Plea spurs militants to march for action on Yolanda
IT will take at least nine months and $788 million to implement a United Nations strategic response plan for Yolanda victims and UN’s humanitarian aid chief, United Nations Undersecretary-General Valerie Amos said they “will continue to press donors for more resources for that plan.”
The UN aid chief, who visited disaster areas in the Eastern Visayas on Thursday, assured Yolanda victims that the UN will prioritize shelter and livelihood programs while continuing to provinde aid to the most vulnerable victims.
“Millions of people still require urgent assistance to rebuild their lives and livelihoods, and ensure that the gains that we have made thus far are not rolled back,” Amos said in a written reply to the Manila Standard at the end of her three-day visit on Thursday.
“Many in communities that were devastated are only now at the beginning of the difficult process of recovery,” she said, noting that the UN has developed a strategic response plan in coordination with the Philippine government.
Amos said donors have generously contributed in funding 46 percent of the UN’s call for $788 million in assistance and the Philippine government has formed its own multi-year recovery assistance plan.
But the activist women’s group Gabriela said on Saturday the government’s assistance plan was also a disaster and only showed the government’s lack of support for the typhoon victims in favor of big local and foreign businesses.
Gabriela secretary general Joanmey “Joms” Salvador said at least 10,000 women in Metro Manila are preparing to storm Malacañang Palace on International Women’s Day on March 8 to denounce the Aquino administration’s neglect of women, particularly Yolanda victims.
The protest will be the culmination of a week of protests against the government’s assistance plan which they described as another disaster that showed the government’s lack of support for the typhoon victims in favor of big local and foreign businesses.
“Not only the sorry state of the victims that has been neglected, but also the plight of the poor in favor of big local and foreign businesses,” Salvador said a the Anabel’s news forum on Saturday.
“We will barrage the government with protests for a whole week until March 8 to expose President Benigno Aquino III’s accountability for the worsening state of women,” Salvador said.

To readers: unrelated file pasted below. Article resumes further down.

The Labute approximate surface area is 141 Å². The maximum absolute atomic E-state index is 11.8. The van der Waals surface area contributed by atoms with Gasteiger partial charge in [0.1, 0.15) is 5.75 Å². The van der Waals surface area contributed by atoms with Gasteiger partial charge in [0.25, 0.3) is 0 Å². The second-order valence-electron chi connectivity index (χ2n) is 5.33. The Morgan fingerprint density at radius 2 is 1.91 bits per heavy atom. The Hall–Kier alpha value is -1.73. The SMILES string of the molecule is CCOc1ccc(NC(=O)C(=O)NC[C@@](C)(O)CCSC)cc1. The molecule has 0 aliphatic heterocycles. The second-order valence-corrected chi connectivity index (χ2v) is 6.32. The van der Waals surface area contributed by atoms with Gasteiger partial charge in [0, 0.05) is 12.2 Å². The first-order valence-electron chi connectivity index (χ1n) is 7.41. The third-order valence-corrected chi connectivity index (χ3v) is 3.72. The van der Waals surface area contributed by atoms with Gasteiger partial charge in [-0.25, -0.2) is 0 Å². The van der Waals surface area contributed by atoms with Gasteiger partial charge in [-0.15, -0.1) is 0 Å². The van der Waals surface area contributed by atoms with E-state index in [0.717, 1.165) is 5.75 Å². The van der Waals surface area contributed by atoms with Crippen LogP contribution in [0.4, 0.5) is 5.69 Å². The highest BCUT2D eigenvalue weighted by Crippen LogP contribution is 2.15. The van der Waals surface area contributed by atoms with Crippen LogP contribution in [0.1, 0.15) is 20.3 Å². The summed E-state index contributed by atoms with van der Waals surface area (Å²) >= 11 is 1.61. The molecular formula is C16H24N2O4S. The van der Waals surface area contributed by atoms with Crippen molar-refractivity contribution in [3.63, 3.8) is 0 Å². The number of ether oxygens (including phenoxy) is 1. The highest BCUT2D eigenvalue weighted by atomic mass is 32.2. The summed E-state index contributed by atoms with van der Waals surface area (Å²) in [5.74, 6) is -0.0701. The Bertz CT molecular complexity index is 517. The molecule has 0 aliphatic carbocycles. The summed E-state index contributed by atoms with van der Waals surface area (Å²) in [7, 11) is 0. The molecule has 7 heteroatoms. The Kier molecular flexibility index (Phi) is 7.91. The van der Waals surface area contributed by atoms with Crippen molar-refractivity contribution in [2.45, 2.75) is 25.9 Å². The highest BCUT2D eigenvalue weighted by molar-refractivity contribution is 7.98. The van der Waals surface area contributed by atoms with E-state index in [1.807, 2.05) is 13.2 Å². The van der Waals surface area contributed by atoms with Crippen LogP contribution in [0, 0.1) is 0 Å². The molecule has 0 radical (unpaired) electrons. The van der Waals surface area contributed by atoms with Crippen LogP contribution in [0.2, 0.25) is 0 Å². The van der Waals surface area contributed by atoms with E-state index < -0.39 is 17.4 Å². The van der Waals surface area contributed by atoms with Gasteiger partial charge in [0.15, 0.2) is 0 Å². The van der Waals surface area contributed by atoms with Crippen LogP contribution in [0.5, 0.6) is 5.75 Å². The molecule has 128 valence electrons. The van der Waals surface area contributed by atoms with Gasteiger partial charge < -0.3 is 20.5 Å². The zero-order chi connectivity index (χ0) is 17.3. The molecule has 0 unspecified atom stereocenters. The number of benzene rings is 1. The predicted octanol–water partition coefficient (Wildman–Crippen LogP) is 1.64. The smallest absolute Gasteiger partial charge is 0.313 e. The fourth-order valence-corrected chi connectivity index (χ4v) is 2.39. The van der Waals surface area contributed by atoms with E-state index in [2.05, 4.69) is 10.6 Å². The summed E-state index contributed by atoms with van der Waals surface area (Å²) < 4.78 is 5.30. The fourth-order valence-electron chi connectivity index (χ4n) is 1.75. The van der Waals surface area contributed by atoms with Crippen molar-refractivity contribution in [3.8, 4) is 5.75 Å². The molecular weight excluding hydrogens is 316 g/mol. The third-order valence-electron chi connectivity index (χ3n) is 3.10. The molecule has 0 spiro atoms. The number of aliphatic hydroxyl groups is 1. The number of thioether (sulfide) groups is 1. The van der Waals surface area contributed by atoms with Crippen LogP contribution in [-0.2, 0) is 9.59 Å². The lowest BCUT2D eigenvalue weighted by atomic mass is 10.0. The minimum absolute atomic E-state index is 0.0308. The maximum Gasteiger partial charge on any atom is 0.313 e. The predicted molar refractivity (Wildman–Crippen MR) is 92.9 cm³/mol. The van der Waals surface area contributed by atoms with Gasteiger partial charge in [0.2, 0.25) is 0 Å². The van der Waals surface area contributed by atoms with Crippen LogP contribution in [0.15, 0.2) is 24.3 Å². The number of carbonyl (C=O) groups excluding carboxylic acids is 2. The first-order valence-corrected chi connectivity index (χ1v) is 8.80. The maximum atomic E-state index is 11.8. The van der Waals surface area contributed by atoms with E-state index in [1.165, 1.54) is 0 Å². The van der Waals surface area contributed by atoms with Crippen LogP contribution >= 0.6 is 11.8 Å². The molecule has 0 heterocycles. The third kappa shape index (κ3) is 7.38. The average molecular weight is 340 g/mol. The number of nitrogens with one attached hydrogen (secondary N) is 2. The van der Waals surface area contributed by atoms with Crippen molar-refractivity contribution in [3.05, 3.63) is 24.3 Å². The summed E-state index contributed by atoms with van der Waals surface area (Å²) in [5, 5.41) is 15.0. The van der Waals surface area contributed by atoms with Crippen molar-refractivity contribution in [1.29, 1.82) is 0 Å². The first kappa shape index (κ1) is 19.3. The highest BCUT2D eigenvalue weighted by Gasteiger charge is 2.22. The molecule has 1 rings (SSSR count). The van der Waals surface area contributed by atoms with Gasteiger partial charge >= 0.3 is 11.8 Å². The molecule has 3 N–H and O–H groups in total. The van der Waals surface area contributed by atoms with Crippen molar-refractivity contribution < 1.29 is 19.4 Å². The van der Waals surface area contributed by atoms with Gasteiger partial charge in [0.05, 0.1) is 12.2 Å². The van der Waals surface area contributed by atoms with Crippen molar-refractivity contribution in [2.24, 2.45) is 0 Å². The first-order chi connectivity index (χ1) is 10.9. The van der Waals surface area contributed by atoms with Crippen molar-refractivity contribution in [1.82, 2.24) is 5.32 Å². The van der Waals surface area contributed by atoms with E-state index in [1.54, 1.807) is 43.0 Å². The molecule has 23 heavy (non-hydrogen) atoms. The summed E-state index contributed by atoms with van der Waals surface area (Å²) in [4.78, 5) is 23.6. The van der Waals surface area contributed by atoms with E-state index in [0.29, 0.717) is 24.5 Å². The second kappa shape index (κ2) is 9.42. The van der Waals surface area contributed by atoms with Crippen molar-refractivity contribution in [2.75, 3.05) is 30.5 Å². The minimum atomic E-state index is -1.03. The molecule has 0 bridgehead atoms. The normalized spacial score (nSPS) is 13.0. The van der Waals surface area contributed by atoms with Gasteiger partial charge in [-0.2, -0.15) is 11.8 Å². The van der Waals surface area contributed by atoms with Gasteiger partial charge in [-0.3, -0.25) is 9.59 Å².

“Nationwide, there will be more and more women from Gabriela out in the streets for a series of protests,” Salvador said.
“Let it be remembered that women played a relevant part in replacing a dictator and a corrupt womanizer. We are getting impatient with Aquino’s incompetence, negligence and being ignored,” she added.
“Women will send a strong message to the President that he better get his act together or face the wrath of women scorned,” Salvador said.
But Labor Secretary Rosalinda Baldoz said the assistance the government has extended since Yolanda should already be making some headway.
Baldoz said the Department of Labor and Employment has been hastening the release of DOLE Integrated Livelihood Assistance Program funds to typhoon Yolanda victims so that they can earn decent incomes and quickly recover from the calamity.
“My instruction during was to already roll out in the first month of 2014 the DILP funds given us by Congress, either for our regular programs or for rebuilding after Typhoon Yolanda,” Baldoz said.
“February is almost over, and March is coming, so I expect that our livelihood assistance to calamity survivors will already be making headway,” Baldoz said.
But Baldoz admitted she was also concerned at the seemingly snail-paced implementation of the program that aims to benefit 102,011 Yolanda victims with a budget of P883.98 million for 2014.
“We have targets to meet, or even surpass, so we better be prepared and be fast,” Baldoz warned DOLE program managers.
Senate President Pro-Tempore Ralph G. Recto also defended the government plan and said the Senate slashed the publicity budget of the Department of Social Welfare and Development to enrol 100,000 Yolanda victims in the government’s Conditional Cash Transfer (CCT) program.
Recto said a Senate amendment in the 2014 national budget slashed P336 million from the DSWD’s publicity budget to enroll that many typhoon victims.
“Calamity victims should not live from one relief bag to another. One of the best forms of aid is the 4Ps because it is predictable, guaranteed and sustained,” Recto said.
With their enrollment in 4Ps, Recto said the 20,000 families will receive P16,800 this year, in monthly payouts of P1,400, provided that they comply with certain “conditionalities” like regular attendance of their children in school.
He explained that what the Senate did to fund the enrollment of 20,000 families is cut the 4Ps administrative expenses from the proposed P5.41 billion to P5.03 billion.
“Specifically, what was reduced was the budget for publicity, from P141 million to P40 million, and the budget for training, from P533 million to P218 million, and the cuts were mainly used to accommodate more 4Ps beneficiaries,“ he said.
As a result, the cash grant component of the 4Ps budget rose from P57.2 billion to P57.57 billion. If its administrative overhead of P5.03 billion is included, the total budget of 4Ps for the year is P62.2 billion.
This amount will be used to put 4,461,732 households under the regular 4Ps program. In addition, 4.3 million high school students will be enrolled in the “extended CCT” program in which each will be given a monthly stipend of P500. With Ronald O. Reyes and Vito Barcelo